Dubai has refocused on three core areas — trade, tourism and hospitality — to build up momentum in its economy. Arabian Business speaks to some of the emirate’s top business leaders to find out what the prognosis is for 2013
The overhang from the collapse of the property market is no doubt still very much around in Dubai. The abundance of empty apartments and commercial space illustrates that perhaps not all the fundamentals necessarily back a surge in rental prices to the highs of 2007. However, rents are certainly going up in concentrated pockets of Dubai and although the recovery is far from coming around full circle, it is tough to deny that the economy has and is making a strong comeback.
Indicators clearly show confidence is slowly returning to the market. Consumer spending rose in the third quarter of 2012 with a brighter outlook reported on jobs and spending, according to Dubai’s Department of Economic Development. The government agency’s quarterly Consumer Confidence Index showed an increase to 129, above the average of 100 and the highest since the corresponding period a year earlier.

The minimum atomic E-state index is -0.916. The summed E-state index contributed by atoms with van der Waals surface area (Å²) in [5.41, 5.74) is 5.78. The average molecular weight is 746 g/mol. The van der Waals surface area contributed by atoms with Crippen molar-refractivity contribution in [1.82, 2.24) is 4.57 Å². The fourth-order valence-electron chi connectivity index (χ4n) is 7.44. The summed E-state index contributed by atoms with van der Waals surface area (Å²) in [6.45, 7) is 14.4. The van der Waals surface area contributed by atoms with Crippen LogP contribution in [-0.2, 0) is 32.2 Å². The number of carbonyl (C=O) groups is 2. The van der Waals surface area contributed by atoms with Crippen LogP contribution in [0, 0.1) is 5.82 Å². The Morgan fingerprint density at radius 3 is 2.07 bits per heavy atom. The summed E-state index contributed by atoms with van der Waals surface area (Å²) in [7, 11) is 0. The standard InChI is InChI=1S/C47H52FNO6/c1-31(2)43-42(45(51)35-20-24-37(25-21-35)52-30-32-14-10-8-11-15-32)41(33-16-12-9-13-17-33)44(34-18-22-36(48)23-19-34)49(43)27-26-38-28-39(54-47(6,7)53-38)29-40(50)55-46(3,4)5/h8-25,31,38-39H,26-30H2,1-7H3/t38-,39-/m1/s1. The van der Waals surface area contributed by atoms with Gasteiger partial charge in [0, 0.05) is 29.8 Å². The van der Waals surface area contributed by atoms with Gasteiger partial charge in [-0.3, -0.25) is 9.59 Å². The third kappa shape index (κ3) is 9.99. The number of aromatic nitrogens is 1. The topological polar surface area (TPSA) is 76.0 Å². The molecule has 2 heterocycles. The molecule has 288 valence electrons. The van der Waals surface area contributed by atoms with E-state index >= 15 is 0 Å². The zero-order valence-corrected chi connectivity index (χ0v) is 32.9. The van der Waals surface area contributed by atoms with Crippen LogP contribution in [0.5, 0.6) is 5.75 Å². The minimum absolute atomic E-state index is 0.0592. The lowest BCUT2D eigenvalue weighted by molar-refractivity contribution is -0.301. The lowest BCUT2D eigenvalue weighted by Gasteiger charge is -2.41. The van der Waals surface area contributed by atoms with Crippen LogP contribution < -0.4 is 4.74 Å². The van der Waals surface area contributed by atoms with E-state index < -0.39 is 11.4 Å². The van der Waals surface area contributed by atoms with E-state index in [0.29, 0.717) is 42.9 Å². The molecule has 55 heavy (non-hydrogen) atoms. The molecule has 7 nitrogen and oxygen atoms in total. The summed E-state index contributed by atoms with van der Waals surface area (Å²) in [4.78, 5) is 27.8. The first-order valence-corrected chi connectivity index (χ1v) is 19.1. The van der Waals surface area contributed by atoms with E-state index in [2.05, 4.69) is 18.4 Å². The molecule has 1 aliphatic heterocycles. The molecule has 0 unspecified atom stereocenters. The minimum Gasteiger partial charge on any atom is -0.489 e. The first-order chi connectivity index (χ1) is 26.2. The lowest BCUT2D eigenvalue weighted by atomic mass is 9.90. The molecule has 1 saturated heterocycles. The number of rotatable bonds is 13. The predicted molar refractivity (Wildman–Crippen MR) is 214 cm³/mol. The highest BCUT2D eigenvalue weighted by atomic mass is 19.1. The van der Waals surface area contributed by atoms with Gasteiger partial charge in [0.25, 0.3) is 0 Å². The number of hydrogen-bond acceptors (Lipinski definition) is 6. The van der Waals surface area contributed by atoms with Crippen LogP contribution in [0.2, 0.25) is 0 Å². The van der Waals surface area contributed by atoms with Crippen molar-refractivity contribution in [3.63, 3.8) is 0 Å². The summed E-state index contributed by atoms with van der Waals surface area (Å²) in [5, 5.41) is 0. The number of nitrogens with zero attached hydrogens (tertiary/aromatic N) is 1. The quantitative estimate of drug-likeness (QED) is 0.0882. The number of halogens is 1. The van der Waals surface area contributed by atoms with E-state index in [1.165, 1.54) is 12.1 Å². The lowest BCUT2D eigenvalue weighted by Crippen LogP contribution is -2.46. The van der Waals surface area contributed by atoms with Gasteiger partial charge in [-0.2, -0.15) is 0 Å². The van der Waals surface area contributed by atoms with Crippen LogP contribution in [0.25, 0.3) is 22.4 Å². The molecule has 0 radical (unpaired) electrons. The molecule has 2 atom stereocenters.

Though lending in the UAE grew about 3 percent in the third quarter — markedly less than a 15 percent rise in Saudi Arabia — spending patterns in Dubai illustrate the resurgence of the economy. Dubai is one of three best-selling locations in the world for cosmetics chain Sephora. The Gulf region including the UAE was the best performing market globally in 2012 for luxury car maker Rolls-Royce Motor Cars. For fast food giant McDonald’s revenue from the market is growing as much as 20 percent annually.
“Dubai’s core assets of trade, tourism and infrastructure have proved to be very resilient to the global economy’s weaknesses, and the role of Dubai as a regional hub has been greatly reinforced recently,” says Philippe Dauba-Pantanacce, senior economist at Standard Chartered.
The economies of the UAE and Dubai, in particular, will continue to expand on the back of services, trade and tourism, HH Sheikh Ahmed Bin Saeed Al Maktoum tells Arabian Business.
“All indications show that UAE and Dubai economy will continue growing in 2013 by 3.8 percent,” says Sheikh Ahmed who chairs Emirates Group, Emirates NBD, and Dubai World. “Tourism, hospitality and trade will continue to play a major role in the growth."
The UAE’s economy was projected to have grown four percent last year and is estimated to slow down to 2.6 percent according to the International Monetary Fund (IMF).
A partial rebound in the property market, a resurgence in consumer confidence and an improved performance in the banking sector has helped the Dubai stock market reach a 39-month high. The publicly listed Dubai Financial Market (DFM) posted a AED35.2m ($9.6m) profit in 2012 after recording a loss of AED6.9m the year before.
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